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Home Classical Scarlatti Domenico Domenico Scarlatti - Te Deum, Stabat Mater, Miserere, Magnificat e Laetatus sum (2009)

Domenico Scarlatti - Te Deum, Stabat Mater, Miserere, Magnificat e Laetatus sum (2009)

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Domenico Scarlatti - Te Deum, Stabat Mater, Miserere, Magnificat e Laetatus sum (2009)

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01. Te Deum - I. Te Deum laudamus 
02. Te Deum - Te ergo quaesumus 
03. Stabat Mater - I. Stabat mater dolorosa 
04. Stabat Mater - II. Cujus animam gementem 
05. Stabat Mater - III. Eja mater, fons amoris 
06. Stabat Mater - IV. Sancta mater, istud agas 
07. Stabat Mater - V. Fac me vere tecum flere 
08. Stabat Mater - VI. Juxta crucem tecum stare 
09. Stabat Mater - VII. Inflammatus et accensus 
10. Stabat Mater - VIII. Fac ut animae donetur 
11. Stabat Mater - IX. Amen 
12. Miserere 
13. Magnificat - I. Magnificat anima mea Dominum 
14. Magnificat - II. Fecit potentiam 
15. Magnificat - III. Gloria Patri 
16. Laetatus sum - I. Laetatus sum 
17. Laetatus sum - II. Propter fratres meos 
18. Laetatus sum - III. Gloria Patri

Choir of King's College, Cambridge 
Stephen Cleobury - conductor
Joseph Crouch – cello (1, 15)
Ashley Grote – organ (1, 15)
Daniel Hyde – organ (3)
Richard Butler – tenor  (9)
Nicholas Daly – treble  (9, 15)
Timothy Mead – alto (15)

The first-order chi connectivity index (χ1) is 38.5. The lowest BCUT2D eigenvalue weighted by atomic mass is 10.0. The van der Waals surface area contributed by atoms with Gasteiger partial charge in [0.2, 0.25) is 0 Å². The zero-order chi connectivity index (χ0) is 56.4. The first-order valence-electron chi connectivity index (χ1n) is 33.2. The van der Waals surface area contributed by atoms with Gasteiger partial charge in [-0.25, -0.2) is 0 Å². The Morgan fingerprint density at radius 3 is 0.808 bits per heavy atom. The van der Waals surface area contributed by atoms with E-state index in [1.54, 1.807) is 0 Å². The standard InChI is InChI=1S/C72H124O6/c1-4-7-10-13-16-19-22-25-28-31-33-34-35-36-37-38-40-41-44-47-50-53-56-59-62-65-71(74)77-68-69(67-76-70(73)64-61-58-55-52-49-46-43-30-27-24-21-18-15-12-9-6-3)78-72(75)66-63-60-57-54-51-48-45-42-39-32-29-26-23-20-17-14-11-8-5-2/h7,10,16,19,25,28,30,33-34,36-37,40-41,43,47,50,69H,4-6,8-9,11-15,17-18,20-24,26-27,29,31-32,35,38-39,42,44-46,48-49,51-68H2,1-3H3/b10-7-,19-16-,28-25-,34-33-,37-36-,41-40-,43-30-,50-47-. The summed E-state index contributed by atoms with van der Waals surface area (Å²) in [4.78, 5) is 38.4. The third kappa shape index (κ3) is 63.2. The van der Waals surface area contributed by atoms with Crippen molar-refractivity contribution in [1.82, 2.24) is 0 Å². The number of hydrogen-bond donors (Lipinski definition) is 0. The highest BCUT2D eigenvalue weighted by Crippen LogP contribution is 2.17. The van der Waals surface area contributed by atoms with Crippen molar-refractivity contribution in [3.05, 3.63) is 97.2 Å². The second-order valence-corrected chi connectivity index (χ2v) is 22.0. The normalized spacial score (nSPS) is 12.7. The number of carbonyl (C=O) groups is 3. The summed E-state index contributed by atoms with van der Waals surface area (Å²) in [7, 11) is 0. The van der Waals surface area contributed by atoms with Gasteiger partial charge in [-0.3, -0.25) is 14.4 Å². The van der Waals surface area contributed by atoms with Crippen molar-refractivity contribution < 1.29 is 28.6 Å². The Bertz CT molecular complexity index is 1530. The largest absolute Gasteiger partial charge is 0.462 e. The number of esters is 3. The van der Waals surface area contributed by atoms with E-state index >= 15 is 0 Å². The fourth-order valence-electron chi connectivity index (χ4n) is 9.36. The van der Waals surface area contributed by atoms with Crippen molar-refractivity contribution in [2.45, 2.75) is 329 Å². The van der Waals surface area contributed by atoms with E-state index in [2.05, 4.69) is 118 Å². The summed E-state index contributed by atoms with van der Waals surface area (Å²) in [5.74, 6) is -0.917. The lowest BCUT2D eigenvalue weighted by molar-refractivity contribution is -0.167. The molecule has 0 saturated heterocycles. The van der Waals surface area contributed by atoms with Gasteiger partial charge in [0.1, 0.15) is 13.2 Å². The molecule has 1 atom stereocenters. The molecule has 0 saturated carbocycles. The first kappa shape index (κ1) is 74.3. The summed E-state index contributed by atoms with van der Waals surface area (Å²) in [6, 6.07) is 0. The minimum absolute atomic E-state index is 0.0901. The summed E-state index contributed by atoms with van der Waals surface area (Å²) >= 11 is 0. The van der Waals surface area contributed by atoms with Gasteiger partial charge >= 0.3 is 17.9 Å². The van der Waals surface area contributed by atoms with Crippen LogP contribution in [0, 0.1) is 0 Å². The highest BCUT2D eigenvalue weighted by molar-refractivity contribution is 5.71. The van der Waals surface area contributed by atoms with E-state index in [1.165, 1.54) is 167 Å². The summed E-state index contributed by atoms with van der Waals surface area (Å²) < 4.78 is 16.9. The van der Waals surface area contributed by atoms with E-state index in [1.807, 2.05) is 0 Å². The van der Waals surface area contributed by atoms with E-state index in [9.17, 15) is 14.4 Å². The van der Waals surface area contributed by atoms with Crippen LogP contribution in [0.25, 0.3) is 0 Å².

Domenico Scarlatti’s Stabat mater is, and seems always to have been, among the most popular of his comparatively small number of sacred vocal pieces. He probably wrote it between the years 1708 and 1728 when he was primarily employed as a church composer in Rome and in Lisbon. His setting of the 13th-century text is in ten parts divided into four soprano strands, two alto, two tenor and two bass with continuo. The style – a blend of older techniques with more up-to-date means of expression – is curiously anonymous and fails to sustain interest throughout. But it has many attractive ideas and its craftsmanship is well sustained. Several recordings of the piece are available, some preferring one voice to a part to the more chorally inclined version favoured here by the Choir of King’s College, under its director Stephen Cleobury. The singing is bright, fervent and generally secure, though there are a few uncomfortable moments especially evident in the opening section of the work. Scarlatti’s sustained but never antiphonal aura of sound is greatly enhanced by the acoustic of King’s College chapel, which suffuses the performance with radiance. Most other versions, though overall more vocally secure, lack this vital dimension. But one, at least, deserves mention. The French Ensemble William Byrd, directed by Graham O’Reilly, preferring one voice to a part, gives a beautifully lucid performance in the comparably effective but entirely different acoustic of the Abbey of Saint-Michel-en-Thiérache. It’s well worth seeking out, and not least for its inclusion of the warmly expressive little hymn Iste confessor. --- Nicholas Anderson, classical-music.com

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